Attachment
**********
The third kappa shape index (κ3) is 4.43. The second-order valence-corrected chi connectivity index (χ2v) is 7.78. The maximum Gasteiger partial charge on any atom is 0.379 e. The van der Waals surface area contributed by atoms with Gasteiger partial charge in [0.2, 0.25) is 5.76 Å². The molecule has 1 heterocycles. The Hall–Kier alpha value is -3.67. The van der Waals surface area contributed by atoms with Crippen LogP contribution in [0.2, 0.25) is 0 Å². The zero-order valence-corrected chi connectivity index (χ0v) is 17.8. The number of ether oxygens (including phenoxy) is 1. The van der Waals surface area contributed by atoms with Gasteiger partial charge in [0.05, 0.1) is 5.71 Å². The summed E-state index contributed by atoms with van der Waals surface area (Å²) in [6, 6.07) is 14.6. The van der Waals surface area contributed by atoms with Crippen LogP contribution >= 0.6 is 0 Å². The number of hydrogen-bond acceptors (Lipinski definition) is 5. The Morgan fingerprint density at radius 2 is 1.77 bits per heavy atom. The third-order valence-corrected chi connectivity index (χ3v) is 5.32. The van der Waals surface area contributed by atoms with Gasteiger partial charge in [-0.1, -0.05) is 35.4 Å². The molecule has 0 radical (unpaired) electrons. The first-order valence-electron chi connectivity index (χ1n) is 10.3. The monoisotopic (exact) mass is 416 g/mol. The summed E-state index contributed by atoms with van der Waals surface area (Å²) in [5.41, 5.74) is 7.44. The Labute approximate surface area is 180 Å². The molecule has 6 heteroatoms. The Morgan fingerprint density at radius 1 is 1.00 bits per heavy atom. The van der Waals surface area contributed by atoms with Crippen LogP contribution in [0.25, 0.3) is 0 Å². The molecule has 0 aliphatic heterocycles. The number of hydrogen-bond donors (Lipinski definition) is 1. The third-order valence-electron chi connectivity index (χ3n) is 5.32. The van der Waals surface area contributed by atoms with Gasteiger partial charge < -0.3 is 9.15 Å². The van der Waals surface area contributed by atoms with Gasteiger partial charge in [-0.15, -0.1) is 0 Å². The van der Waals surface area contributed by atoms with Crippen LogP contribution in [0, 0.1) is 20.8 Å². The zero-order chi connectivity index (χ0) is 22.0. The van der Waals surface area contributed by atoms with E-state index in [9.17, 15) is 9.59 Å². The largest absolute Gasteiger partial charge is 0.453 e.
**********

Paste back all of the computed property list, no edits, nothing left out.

The third kappa shape index (κ3) is 4.43. The second-order valence-corrected chi connectivity index (χ2v) is 7.78. The maximum Gasteiger partial charge on any atom is 0.379 e. The van der Waals surface area contributed by atoms with Gasteiger partial charge in [0.2, 0.25) is 5.76 Å². The molecule has 1 heterocycles. The Hall–Kier alpha value is -3.67. The van der Waals surface area contributed by atoms with Crippen LogP contribution in [0.2, 0.25) is 0 Å². The zero-order valence-corrected chi connectivity index (χ0v) is 17.8. The number of ether oxygens (including phenoxy) is 1. The van der Waals surface area contributed by atoms with Gasteiger partial charge in [0.05, 0.1) is 5.71 Å². The summed E-state index contributed by atoms with van der Waals surface area (Å²) in [6, 6.07) is 14.6. The van der Waals surface area contributed by atoms with Crippen LogP contribution >= 0.6 is 0 Å². The number of hydrogen-bond acceptors (Lipinski definition) is 5. The Morgan fingerprint density at radius 2 is 1.77 bits per heavy atom. The third-order valence-corrected chi connectivity index (χ3v) is 5.32. The van der Waals surface area contributed by atoms with Gasteiger partial charge in [-0.1, -0.05) is 35.4 Å². The molecule has 0 radical (unpaired) electrons. The first-order valence-electron chi connectivity index (χ1n) is 10.3. The monoisotopic (exact) mass is 416 g/mol. The summed E-state index contributed by atoms with van der Waals surface area (Å²) in [5.41, 5.74) is 7.44. The Labute approximate surface area is 180 Å². The molecule has 6 heteroatoms. The Morgan fingerprint density at radius 1 is 1.00 bits per heavy atom. The van der Waals surface area contributed by atoms with Crippen LogP contribution in [0.25, 0.3) is 0 Å². The molecule has 0 aliphatic heterocycles. The number of hydrogen-bond donors (Lipinski definition) is 1. The third-order valence-electron chi connectivity index (χ3n) is 5.32. The van der Waals surface area contributed by atoms with Gasteiger partial charge < -0.3 is 9.15 Å². The van der Waals surface area contributed by atoms with Gasteiger partial charge in [-0.15, -0.1) is 0 Å². The van der Waals surface area contributed by atoms with Crippen LogP contribution in [0, 0.1) is 20.8 Å². The zero-order chi connectivity index (χ0) is 22.0. The van der Waals surface area contributed by atoms with E-state index in [9.17, 15) is 9.59 Å². The largest absolute Gasteiger partial charge is 0.453 e.